The Webb Telescope

Deep Space

Humanity has achieved the most remarkable achievement, looking deep into space with the most sophisticated telescope in existence to capture the beginning of the universe. We search for the answer to our origin. We filter the infrared light into colors we can understand and see stars being born. Seeing the first five images brought me to tears. It was beautiful and emotional. It gave me hope that we can rise above violence and focus our intellect on achieving amazing things.

It took 20 years; so much could and did go wrong in birthing this telescope. But now it drifts millions of miles from earth and works. We built a machine to look back in time and see the light from stars billions of light years away. I remember being 11 years old and seeing a post from the Hubble Telescope. It was black with all these fuzzy spiraling pinwheels and a red arrow pointing to a single pixel “You Are Here”. One image shifted the perspective of my own existence and left me curious about life in other galaxies.

The Webb Telescope is so much more sophisticated. It can also measure the elemental makeup of the galaxies it sees. Measuring hydrogen, helium, oxygen levels, etc. in distant stars. I believe we are made of stardust. When our bodies rot, we return to the same elements that make up the universe. Recycled slowly over billions of years.

Science is the path forward. Humanity must evolve and shed the old orders of religion and tyranny that hold us back from achievement. The Webb telescope proves humans want to work together, sharing knowledge and inventing the tools for a common good. We can pursue projects with outcomes beyond making money or clout. If we can achieve the Webb Telescope and Perseverance on Mars, then we can under and climate – but only if we set our egos aside and work together.

Watching NASA’s broadcast of the first five images, I noticed the honeycomb design of the telescope’s mirror. The scientist engineered a machine after the design of bees. The small insects on this planet contributed to a tool we use to peer into deep space. I wonder what shape the telescopes floating in other galaxies are looking back at Earth? Would they be able to see the birth of our sun?

Romi the Midnight Cricket Eater Doodle by Rebecca Ruggles

Midnight Crickets

Creatures emerge from the page, and I never know what they will be. Like film development, the life form is already there, I am only the mover of the pencil. Listening for the next detail; a pointy ear, an underbite, big eyes. Time passes, and a creature now sits before me. I talk to it. Ask it what do you like to eat?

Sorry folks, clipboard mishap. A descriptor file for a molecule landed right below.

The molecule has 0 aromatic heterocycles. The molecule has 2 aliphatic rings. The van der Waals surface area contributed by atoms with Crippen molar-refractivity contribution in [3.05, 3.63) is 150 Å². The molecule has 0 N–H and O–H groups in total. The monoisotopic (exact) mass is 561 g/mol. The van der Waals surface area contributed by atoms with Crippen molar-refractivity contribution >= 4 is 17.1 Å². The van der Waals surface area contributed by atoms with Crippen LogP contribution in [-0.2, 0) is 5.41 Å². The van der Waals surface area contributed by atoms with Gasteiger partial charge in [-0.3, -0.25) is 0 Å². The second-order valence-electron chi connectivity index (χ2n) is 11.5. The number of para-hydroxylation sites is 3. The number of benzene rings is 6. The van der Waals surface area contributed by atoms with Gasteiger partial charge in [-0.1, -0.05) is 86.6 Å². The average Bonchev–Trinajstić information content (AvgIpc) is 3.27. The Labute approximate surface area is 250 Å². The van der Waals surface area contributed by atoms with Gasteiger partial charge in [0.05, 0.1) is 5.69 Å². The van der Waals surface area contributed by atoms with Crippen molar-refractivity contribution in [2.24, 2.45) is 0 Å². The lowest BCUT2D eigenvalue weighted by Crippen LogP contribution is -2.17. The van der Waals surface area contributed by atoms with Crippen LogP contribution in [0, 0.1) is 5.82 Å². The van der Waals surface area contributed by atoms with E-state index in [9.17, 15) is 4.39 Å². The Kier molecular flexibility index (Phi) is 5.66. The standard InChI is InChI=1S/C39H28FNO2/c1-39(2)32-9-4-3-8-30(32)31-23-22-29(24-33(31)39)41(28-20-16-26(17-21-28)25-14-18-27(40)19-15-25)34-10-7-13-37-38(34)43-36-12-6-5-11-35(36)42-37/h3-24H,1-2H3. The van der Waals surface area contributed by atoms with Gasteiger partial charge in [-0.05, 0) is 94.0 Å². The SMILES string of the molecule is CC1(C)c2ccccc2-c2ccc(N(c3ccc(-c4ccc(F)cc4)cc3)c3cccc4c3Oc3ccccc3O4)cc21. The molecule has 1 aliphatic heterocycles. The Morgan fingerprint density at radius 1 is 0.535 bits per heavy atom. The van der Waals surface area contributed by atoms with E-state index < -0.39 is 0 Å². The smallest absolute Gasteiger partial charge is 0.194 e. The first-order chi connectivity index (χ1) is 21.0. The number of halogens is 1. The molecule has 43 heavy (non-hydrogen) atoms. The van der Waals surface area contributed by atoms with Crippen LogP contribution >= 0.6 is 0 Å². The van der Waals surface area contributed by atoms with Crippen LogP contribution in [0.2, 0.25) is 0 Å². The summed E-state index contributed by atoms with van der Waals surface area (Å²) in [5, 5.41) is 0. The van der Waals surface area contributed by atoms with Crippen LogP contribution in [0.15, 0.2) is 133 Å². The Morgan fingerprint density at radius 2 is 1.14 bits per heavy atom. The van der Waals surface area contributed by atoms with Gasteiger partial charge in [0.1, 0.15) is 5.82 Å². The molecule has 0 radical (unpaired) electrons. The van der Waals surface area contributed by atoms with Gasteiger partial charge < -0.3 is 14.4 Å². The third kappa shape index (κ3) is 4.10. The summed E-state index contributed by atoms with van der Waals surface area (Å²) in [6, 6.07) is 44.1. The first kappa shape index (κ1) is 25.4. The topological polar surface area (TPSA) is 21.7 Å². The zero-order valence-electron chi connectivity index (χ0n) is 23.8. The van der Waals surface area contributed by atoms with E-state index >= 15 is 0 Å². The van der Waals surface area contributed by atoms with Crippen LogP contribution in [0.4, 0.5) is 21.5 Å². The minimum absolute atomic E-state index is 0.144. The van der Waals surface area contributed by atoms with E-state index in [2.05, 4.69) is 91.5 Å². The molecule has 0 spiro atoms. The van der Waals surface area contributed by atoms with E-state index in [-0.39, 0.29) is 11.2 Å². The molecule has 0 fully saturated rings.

Today, Romi came to life. A midnight cricket eater who loves crunchy bugs with juicy filling. A lazy hunter who takes his fill of the easy jumpers and then naps in the shadows of the trees.

watercolor doodle drawing by Rebecca Ruggles

Fox, Pig, Rabbit

Watercolor doodles of three critters inside a round frame. Mason jar lid gang down on the farm. I began by drawing the frame in pencil, a mason jar lid was the trick today. Then starting with three unique face shapes, the creatures emerged. I also played with using mini marker pens, drawing lines and patterns on dried watercolor.

Big Bird

Today I experimented with making large-scale art using my iPad, the ShopBot, and acrylic paints:

  1. I created a digital doodle on my iPad with Procreate.
  2. That artwork file was exported as a PNG into Vcarve, enlarged to 24″, and set up the cutting tool paths for the ShopBot.
  3. I cut my project on a 5mm multilayer PVC board with a black core and a 1/4″ 3-flute Upcut finisher endmill. 
  4. The giant bird was decorated with two coats of acrylic paint, filling in each section of white. The result reminded me of stained glass, with each colorful area bordered by metal.

I was thrilled with the results and want to make three more birds to stack on top of this one for a whimsical totem pole of cuteness. I genuinely feel large-scale art is my future. 

Watch Video Diary – Going Big

Monster Holding Wand

Today I picked up on an UFO (un-finished object) that was starting to speak to me again after sitting on the shelf since September 2021. This Wand Troll, began as a coffee jar and a foil ball for the head. Then, using Apoxie Sculpt, I started forming the head and large ears. The scales were an accident playing with leftover clay.

My initial vision was a large ear creature holding a balloon. Then, after months of being on the shelf, I realized the arm did not feel right, so I cut it off and at Sooz Art Group today, sculpted a bent elbow pose that revealed more of his personality.

I find it’s very natural for me to have 8-10 projects in various states of progress. So rather than scold myself about how I never finish anything, I’m choosing to work on the pieces telling me the “next steps”. The rest are simmering, and I need to give them time to develop.